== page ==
“Brooklyn Monster Ale is a classic barley wine, a style of ale originally brewed by the butlers to the English and American aristocracy. It is brewed from three mashes of heirloom British malt and spiced with aromatic American Willamette, Cascade and Fuggle hops. After four months of aging, it has a magnificent burnished copper color, an aroma redolent of sherry, citrusy hops and fruit, a soft, warming, complex palate, a spiritous finish, and a strength of 10.3%. It is vivacious when young, but will age gracefully for many years, becoming more complex over time.”
Served in a snifter. She pours a somewhat rusted bronze/chestnut hue with a wispy cap forming on top. It reduced back to the edges with little signs of lace as we indulge.
The nose is oh-so-rich. Driven mainly by the super sweet dark fruits like raisin, dates, fig and apricot. Toffee, caramel and butterscotch also hold a big presence. Lots of residual sugars, nutty malts, booze (rum, Sherry and port), stewed oranges and an undertone of vanilla. It’s interesting as we keep getting flashes of imperial IPA characters so the hops, although dank, are still well alive after five years.
Very complex in flavour. It’s rich and boozy with this big impression of burnt orange and brandy. The 10.1% ABV definitely isn’t shying away. A somewhat sharp and plummy note develops with a subtle tip of the hat to dried dark fruits and treacle. Sharp, bitey and dry as it rounds out the finish with incredible length.
The texture is dense and chewy but also rather dry and warming. Full bodied and the co2 is kept to a minimum.
We pulled this out of the cellar after holding on to it for about a year and a half. Of course it already had about 4 years on it and it’s still drinking with a bit of immaturity. It will be very interesting to see whether it has improved with another couple of years on it.
“Third Coast Old Ale starts with a rich, caramel base, and finishes with a heavy hop bitterness. Sharply intense at first, it will age gracefully, adding complexity and subtlety in your cellar. Go ahead, test your patience.”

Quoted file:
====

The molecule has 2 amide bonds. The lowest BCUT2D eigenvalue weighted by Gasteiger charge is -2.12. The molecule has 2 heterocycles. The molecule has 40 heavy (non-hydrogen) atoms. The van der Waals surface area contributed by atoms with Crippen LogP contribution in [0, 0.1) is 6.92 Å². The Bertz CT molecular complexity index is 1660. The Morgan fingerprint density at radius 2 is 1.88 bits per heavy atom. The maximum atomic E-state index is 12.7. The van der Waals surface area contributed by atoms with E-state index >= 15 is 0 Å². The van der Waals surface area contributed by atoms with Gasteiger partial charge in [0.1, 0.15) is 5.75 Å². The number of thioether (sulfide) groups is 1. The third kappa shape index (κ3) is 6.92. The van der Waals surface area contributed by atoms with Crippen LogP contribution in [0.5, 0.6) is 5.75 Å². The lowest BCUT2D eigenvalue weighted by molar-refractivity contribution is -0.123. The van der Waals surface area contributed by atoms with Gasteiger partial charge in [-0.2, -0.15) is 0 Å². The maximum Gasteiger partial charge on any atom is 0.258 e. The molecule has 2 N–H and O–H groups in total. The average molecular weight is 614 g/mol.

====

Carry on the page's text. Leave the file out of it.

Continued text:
Served in a snifter. It pours a murky chestnut hue that’s capped off with a short tan head. It collapsed to a halo which posts inconsistent rings down the walls of the glass.
Monstrous aroma! Like a glass full of syrup and fortified wine. This is the 2015 release so the hops have all but dropped out, although there still is a delicate hint of pine and grass hanging around. Loads of sweet dark fruits like prune, raisin, plum and figs. Relentless wafts of toffee, caramel, butterscotch and treacle with earthy and somewhat cocoa powdery undertones. So many dimensions.
The flavour backs up perfectly with super sweet (but far from cloying) notes of port, dark fruits, spice, alcohol and hints of earthy tobacco. Feeling a bit of heat with an assertive bitterness through the mid as it rolls in to quite a well balanced finish that boasts a gentle dryness with lingering malt sweetness on the back end.
The texture is dense and chewy with low co2. 10.2% ABV presenting firmly. Slightly drying on the rear.
The brilliant flavour and aroma certainly makes up for the drab and boring old strip. We would love to see how this would go fresh because it is drinking pretty damn fine right now (even without the hops). So obviously it’s a beer that would age well, good thing we have a few left in storage!
“The Reserve Series romance all began with our first release of this limited-edition brew. Mirror Mirror, born of a double batch of Mirror Pond Pale Ale, is an inspired barley wine ale layered with intriguing nuances. Explore this latest incarnation and enjoy its delicious complexity in every sip. (Released March 2014)”
Served in a snifter. Pours a bit like muddy swamp water with a two finger head forming on top. Retention is good with a wavy lave pattern following it down.
Phwoar! That aroma. The complexity, the intense sweetness, the brilliance of a well brewed and well aged barleywine is not only 2nd to none but would easily challenge a dessert wine as an indulgent after dinner aperitif or night cap. With all that toffee, port, raisin, apricot, gingerbread, fig, residual sugar, fudge, brandy and sticky vanilla this is the epitome of opulence! Outstanding stuff.
It doesn’t shy away in flavor either. Big and extravagant notes of port, caramel, fig, brandy, brown sugar and raisin are given an almighty boost by the 11.2% ABV which injects prickly layers of belly warming goodness. It’s only subtle but we can detect a vinous accent from the hefty aging process it undergoes in American red wine barrels.
The texture is dense and syrupy with enough lift from the booze to save it from being edible. The co2 is mild but effective…also very important in the overall balance of the beer.
Oh jeebus! What an amazing beverage we have laid before us. Holier than thou. We’re not worthy! What we’re trying to say is this is down right incredible. Top 5 material without a doubt.
“Limited release vintage Barley Wine celebrating Epic’s 10th Birthday and their 1000 batch brew at Steam brewing. Complex layers of dried fruit, sherry and spice, will age a treat! Hand wrapped and sealed with wax.”